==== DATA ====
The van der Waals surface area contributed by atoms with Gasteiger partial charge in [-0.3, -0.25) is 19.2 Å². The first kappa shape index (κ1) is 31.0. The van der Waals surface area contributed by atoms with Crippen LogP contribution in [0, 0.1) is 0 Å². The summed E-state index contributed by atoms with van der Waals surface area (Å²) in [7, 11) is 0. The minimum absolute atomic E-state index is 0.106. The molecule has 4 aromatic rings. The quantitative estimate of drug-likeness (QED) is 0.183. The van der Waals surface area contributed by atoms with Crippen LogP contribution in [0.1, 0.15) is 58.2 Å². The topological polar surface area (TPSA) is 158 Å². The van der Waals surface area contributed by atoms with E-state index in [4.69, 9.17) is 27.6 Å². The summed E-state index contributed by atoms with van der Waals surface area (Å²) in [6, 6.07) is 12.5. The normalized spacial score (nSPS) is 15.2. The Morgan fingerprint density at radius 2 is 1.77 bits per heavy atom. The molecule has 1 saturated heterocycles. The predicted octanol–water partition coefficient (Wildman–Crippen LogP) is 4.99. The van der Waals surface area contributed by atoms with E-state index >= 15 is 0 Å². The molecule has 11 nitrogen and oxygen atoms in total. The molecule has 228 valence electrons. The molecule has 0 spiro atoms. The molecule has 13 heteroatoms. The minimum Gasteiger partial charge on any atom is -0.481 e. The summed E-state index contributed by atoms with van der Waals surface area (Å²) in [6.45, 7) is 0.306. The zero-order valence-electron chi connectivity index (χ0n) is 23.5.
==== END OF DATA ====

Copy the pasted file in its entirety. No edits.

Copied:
The van der Waals surface area contributed by atoms with Gasteiger partial charge in [-0.3, -0.25) is 19.2 Å². The first kappa shape index (κ1) is 31.0. The van der Waals surface area contributed by atoms with Crippen LogP contribution in [0, 0.1) is 0 Å². The summed E-state index contributed by atoms with van der Waals surface area (Å²) in [7, 11) is 0. The minimum absolute atomic E-state index is 0.106. The molecule has 4 aromatic rings. The quantitative estimate of drug-likeness (QED) is 0.183. The van der Waals surface area contributed by atoms with Crippen LogP contribution in [0.1, 0.15) is 58.2 Å². The topological polar surface area (TPSA) is 158 Å². The van der Waals surface area contributed by atoms with E-state index in [4.69, 9.17) is 27.6 Å². The summed E-state index contributed by atoms with van der Waals surface area (Å²) in [6, 6.07) is 12.5. The normalized spacial score (nSPS) is 15.2. The Morgan fingerprint density at radius 2 is 1.77 bits per heavy atom. The molecule has 1 saturated heterocycles. The predicted octanol–water partition coefficient (Wildman–Crippen LogP) is 4.99. The van der Waals surface area contributed by atoms with E-state index >= 15 is 0 Å². The molecule has 11 nitrogen and oxygen atoms in total. The molecule has 228 valence electrons. The molecule has 0 spiro atoms. The molecule has 13 heteroatoms. The minimum Gasteiger partial charge on any atom is -0.481 e. The summed E-state index contributed by atoms with van der Waals surface area (Å²) in [6.45, 7) is 0.306. The zero-order valence-electron chi connectivity index (χ0n) is 23.5.